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Math Help - Matrix Questions!

  1. #1
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    Matrix Questions!

    Ok, I've got 3 questions.

    1) Given C and D are square matrices of order n, and inverse of C ( C^{-1}) exists, expand and simplify  (C^{-1} + CD)^2 as much as possible.

    My answer turns out to be

     (C^{-1})^2 + D + CDC^{-1} + C^{2}D^{2}

    Is this the most you can simplify it? And is the way I stated (C^{-1})^2 alright? Or should I do it like C^{-1}C^{-1}

    2) Let u be any unit vector in IR^n, and let A = I - uu ^T (where the T indicates that the matrix is transposed).

    Prove that

    a) A = A^T
    b) A^2 = A

    I can do a) but I cannot do b). Can anyone help me?

    3)
    a) For B a square matrix, expand the product (I + B)(I − B + B^2)
    b) Let B = \begin{array}{ccc}0&p&q\\0&0&r\\0&0&0\end{array}, and find B^2 and  B^3
    c) Using the matrix B and the result from part (b), simplify the formula in (a).
    d) Let A = \begin{array}{ccc}1&p&q\\0&1&r\\0&0&1\end{array} =  B + I for B in b).

    Use the results in (c) and (a) to find A^{-1} .
    Note: I represents the identity matrix. Also recall that if  AC = CA = I , if and only if ,  C = A^{-1}

    Ok, for this question I can do all the way up to c but then I am lost how to do d). I mean I can do it by row reducing A and then finding the inverse that way. But the question says to use my results from a and c so I am thinking there must be abother way to do it. Can anyone help me out here?

    My result for a) turns out to be I + B^3. Subsequently I find that B^3 is a 3x3 matrix with all zeros and thus my answer in c turns out to be just "I", the identity matrix.

    Thanks in advance for all your help!
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  2. #2
    Forum Admin topsquark's Avatar
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    Quote Originally Posted by Johnaloa View Post
    Ok, I've got 3 questions.

    1) Given C and D are square matrices of order n, and inverse of C ( C^{-1}) exists, expand and simplify  (C^{-1} + CD)^2 as much as possible.

    My answer turns out to be

     (C^{-1})^2 + D + CDC^{-1} + C^{2}D^{2}

    Check that last term. It's CDCD.

    Looks to me like that's all you can do.

    -Dan[/quote]
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  3. #3
    MHF Contributor
    Opalg's Avatar
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    Quote Originally Posted by Johnaloa View Post
    Ok, I've got 3 questions.

    1) Given C and D are square matrices of order n, and inverse of C ( C^{-1}) exists, expand and simplify  (C^{-1} + CD)^2 as much as possible.

    My answer turns out to be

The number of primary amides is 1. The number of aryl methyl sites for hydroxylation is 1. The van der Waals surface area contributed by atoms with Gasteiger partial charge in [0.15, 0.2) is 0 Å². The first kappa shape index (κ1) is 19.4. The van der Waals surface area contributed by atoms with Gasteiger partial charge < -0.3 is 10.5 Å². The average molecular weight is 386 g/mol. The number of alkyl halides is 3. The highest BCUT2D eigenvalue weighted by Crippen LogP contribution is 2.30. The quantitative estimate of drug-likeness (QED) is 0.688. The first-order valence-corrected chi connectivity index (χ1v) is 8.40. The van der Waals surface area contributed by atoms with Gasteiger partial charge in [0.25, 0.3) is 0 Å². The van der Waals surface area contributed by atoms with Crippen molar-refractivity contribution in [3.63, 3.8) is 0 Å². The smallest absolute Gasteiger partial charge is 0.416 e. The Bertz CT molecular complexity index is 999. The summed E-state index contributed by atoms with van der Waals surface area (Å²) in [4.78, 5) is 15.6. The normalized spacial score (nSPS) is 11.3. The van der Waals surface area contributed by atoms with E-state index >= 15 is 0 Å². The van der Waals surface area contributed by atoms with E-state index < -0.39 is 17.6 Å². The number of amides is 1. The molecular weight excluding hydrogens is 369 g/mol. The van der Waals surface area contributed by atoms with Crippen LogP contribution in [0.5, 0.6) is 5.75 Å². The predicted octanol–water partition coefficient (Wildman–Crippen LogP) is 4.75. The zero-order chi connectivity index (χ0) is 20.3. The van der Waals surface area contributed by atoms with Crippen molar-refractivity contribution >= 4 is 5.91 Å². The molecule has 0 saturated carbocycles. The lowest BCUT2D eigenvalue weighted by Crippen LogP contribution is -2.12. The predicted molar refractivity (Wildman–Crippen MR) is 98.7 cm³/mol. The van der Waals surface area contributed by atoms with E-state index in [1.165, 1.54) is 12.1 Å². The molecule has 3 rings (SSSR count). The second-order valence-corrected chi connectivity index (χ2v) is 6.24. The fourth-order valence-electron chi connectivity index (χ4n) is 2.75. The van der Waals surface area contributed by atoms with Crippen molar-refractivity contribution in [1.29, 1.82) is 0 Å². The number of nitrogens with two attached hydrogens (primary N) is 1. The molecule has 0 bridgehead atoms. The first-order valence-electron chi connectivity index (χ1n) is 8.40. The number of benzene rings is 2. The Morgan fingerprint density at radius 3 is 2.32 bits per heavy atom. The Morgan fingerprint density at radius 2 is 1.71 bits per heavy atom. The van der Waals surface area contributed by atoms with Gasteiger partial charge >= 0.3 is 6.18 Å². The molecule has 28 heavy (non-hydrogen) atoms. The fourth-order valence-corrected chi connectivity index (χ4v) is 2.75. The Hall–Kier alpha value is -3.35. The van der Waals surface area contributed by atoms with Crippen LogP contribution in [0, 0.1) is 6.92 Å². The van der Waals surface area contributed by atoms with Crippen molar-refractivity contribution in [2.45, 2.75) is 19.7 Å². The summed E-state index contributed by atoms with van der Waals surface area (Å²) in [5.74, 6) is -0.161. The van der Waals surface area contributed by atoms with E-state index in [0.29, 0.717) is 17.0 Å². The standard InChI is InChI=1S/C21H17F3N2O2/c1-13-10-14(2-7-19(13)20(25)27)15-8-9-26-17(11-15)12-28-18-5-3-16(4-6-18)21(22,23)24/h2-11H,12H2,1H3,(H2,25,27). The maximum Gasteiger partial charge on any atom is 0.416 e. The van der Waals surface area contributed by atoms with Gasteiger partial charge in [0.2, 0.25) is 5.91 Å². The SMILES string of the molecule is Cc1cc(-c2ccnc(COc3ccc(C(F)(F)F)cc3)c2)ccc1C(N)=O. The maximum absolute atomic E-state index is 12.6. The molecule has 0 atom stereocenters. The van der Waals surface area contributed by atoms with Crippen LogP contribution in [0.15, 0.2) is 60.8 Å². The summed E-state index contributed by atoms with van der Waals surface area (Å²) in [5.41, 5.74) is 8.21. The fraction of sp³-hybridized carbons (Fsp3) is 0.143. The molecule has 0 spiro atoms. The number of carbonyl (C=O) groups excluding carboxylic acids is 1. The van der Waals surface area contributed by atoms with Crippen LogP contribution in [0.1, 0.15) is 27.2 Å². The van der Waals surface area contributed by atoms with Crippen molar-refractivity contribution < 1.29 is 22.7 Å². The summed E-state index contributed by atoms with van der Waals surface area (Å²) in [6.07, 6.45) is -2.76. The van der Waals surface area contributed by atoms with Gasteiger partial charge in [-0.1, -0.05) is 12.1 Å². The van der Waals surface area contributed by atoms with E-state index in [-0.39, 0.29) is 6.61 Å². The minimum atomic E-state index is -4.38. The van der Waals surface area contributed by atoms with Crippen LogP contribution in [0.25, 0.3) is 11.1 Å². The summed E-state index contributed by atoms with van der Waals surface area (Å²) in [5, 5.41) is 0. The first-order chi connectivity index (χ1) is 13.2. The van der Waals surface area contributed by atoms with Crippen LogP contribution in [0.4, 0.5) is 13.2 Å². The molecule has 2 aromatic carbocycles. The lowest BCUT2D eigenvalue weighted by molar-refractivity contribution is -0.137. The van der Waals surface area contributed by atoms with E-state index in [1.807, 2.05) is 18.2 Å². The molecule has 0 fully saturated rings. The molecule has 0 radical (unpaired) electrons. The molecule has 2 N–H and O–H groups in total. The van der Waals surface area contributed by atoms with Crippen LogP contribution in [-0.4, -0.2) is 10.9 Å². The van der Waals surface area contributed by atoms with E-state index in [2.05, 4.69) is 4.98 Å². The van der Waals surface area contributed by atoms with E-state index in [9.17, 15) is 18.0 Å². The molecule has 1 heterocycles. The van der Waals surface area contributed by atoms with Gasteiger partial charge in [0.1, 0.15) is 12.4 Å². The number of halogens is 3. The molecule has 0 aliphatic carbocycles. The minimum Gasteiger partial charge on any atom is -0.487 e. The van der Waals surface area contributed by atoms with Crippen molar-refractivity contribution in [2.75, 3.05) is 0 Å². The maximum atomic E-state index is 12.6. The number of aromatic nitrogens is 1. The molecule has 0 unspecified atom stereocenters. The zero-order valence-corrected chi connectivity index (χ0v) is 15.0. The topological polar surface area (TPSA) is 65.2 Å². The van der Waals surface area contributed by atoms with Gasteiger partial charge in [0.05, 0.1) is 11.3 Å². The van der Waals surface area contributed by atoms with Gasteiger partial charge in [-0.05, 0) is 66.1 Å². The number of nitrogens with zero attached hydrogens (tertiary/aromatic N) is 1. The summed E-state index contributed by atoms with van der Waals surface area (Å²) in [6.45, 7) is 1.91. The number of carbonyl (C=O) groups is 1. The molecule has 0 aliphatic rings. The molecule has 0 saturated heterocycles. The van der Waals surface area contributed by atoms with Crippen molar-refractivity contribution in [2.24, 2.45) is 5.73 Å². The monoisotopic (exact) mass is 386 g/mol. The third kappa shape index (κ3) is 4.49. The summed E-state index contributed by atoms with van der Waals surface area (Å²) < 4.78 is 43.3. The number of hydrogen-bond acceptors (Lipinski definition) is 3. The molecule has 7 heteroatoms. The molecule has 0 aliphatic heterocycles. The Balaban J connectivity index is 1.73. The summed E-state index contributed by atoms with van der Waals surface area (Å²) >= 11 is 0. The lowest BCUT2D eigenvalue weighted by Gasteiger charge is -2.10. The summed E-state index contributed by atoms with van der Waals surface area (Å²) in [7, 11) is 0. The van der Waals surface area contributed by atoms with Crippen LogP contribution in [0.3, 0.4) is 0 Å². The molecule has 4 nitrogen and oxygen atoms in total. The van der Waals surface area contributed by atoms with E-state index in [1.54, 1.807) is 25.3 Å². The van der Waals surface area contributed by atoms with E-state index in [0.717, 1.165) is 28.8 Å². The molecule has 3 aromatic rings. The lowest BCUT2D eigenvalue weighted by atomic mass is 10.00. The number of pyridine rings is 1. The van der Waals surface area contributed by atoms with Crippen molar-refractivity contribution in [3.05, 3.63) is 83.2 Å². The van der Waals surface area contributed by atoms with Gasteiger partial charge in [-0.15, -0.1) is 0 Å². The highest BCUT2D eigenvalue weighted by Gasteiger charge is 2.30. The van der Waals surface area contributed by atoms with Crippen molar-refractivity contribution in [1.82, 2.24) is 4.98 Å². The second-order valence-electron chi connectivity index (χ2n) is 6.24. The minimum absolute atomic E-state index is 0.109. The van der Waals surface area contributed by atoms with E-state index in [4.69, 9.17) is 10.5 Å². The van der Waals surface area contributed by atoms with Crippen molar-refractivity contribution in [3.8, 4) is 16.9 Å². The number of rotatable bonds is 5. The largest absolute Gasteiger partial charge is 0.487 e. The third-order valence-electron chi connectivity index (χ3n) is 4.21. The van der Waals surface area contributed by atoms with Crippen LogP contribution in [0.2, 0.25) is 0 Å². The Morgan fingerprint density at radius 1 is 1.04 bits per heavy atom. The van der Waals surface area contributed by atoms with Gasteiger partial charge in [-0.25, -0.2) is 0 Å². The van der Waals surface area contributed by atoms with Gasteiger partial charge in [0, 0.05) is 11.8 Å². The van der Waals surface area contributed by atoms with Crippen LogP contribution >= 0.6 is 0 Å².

(C^{-1})^2 + D + CDC^{-1} + C^{2}D^{2}

    Is this the most you can simplify it? And is the way I stated (C^{-1})^2 alright? Or should I do it like C^{-1}C^{-1} As topsquark says, C^{2}D^{2} should be CDCD. Also, you can write C^{-2} for C^{-1})^2.

    2) Let u be any unit vector in IR^n, and let A = I - uu ^T (where the T indicates that the matrix is transposed).

    Prove that

    a) A = A^T
    b) A^2 = A

    I can do a) but I cannot do b). Can anyone help me? See below.

    3)
    a) For B a square matrix, expand the product (I + B)(I − B + B^2) I + B^3, correct.
    b) Let B = \begin{array}{ccc}0&p&q\\0&0&r\\0&0&0\end{array}, and find B^2 and  B^3 B^3 = 0, correct.
    c) Using the matrix B and the result from part (b), simplify the formula in (a). It becomes (I + B)(I − B + B^2) = I. You're still correct up to here.
    d) Let A = \begin{array}{ccc}1&p&q\\0&1&r\\0&0&1\end{array} =  B + I for B in b).

    Use the results in (c) and (a) to find A^{-1}. From c), I − B + B^2 is the inverse of I + B.
    Note: I represents the identity matrix. Also recall that if  AC = CA = I , if and only if ,  C = A^{-1}

    Ok, for this question I can do all the way up to c but then I am lost how to do d). I mean I can do it by row reducing A and then finding the inverse that way. But the question says to use my results from a and c so I am thinking there must be another way to do it. Can anyone help me out here?

    My result for a) turns out to be I + B^3. Subsequently I find that B^3 is a 3x3 matrix with all zeros and thus my answer in c turns out to be just "I", the identity matrix.
    For 2), let P = \mathbf{uu}^{\textsc{t}}. Then P^2 = \mathbf{uu}^{\textsc{t}}\mathbf{uu}^{\textsc{t}} = \mathbf{uu}^{\textsc{t}} = P (because u is a unit vector and so \mathbf{u}^{\textsc{t}}\mathbf{u}=1). Therefore A^2 = (I-P)^2 = \ldots (you do the rest).
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